• The interface between what you are and what you experience the world to be, may be called feelings. Thus these will change as you change, and as the “external” world changes, but they aren’t likely to turn on a dime. They are more like background noise.

I’m getting that feelings are not so much background noise, but background. They are the note our lives are tuned to.

That’s an acceptable paraphrase.

Very well, these long-term themes, often seen as character, determine your default position – who you are when not stressed by an immediate situation. You “have a sunny disposition,” or you are “chronically disgruntled,” or you are diligent, industrious, happy-go-lucky, etc. We recognize that this does not seem to be describing feelings, but bear with us for the moment. The climate of your mental life consists of a relatively limited set of feelings. To the extent that you break new ground for whatever reason, people say that you “aren’t acting like yourself.” A transformative experience, or even the passage of the years, may lead you into previously alien territory.

An example might be my life after Gateway?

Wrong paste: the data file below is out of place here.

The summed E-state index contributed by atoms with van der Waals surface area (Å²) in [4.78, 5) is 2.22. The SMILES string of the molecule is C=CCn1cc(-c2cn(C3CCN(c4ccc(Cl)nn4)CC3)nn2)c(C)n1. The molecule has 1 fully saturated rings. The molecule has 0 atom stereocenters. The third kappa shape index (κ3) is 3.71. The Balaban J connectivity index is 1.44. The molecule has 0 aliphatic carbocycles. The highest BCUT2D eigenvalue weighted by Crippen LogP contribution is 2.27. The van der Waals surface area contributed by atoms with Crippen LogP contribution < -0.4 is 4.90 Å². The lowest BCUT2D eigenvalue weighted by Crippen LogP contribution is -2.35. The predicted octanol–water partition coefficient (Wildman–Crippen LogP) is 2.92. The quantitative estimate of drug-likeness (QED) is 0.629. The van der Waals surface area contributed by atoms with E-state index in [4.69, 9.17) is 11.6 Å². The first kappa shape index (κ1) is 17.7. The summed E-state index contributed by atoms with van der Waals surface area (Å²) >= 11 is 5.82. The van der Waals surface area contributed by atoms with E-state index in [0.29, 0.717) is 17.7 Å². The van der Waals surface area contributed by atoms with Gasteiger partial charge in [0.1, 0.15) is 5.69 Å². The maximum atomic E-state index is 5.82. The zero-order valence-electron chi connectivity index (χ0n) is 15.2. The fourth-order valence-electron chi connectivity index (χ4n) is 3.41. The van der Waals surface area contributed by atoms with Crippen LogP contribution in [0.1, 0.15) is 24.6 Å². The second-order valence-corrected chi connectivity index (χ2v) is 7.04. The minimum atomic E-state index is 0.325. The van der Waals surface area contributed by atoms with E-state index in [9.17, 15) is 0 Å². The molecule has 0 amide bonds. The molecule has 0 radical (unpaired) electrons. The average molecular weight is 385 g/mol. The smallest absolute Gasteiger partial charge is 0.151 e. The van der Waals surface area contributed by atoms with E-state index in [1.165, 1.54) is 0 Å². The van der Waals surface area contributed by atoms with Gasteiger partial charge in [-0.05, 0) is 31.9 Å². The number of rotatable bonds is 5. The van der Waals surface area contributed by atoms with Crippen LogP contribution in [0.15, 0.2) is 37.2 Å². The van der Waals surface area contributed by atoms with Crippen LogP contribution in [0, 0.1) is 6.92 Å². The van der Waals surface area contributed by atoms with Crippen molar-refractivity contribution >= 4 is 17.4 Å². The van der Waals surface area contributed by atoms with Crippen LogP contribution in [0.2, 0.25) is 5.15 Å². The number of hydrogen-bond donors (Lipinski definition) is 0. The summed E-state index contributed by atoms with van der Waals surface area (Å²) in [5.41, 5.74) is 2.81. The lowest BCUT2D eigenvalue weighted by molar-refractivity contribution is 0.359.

Your life after certain hopes and suspicions were seen to be realistic and certain doubts and resignations were discredited, yes. From outside it would have looked like this: He used to be this way, but now he isn’t.

Bob Friedman told me, some time later, “You never came down from Gateway.”

He was expecting something more transitory. He did not expect that you would lay down certain traits and pick up others, because that happens rarely in people’s lives, whereas sudden enthusiasms, that are likely to die down just as suddenly, are common. Your feelings about the nature and possibilities of life had changed, in effect. You were no longer exactly the person others had known, though the transformation was far greater internally than appeared externally.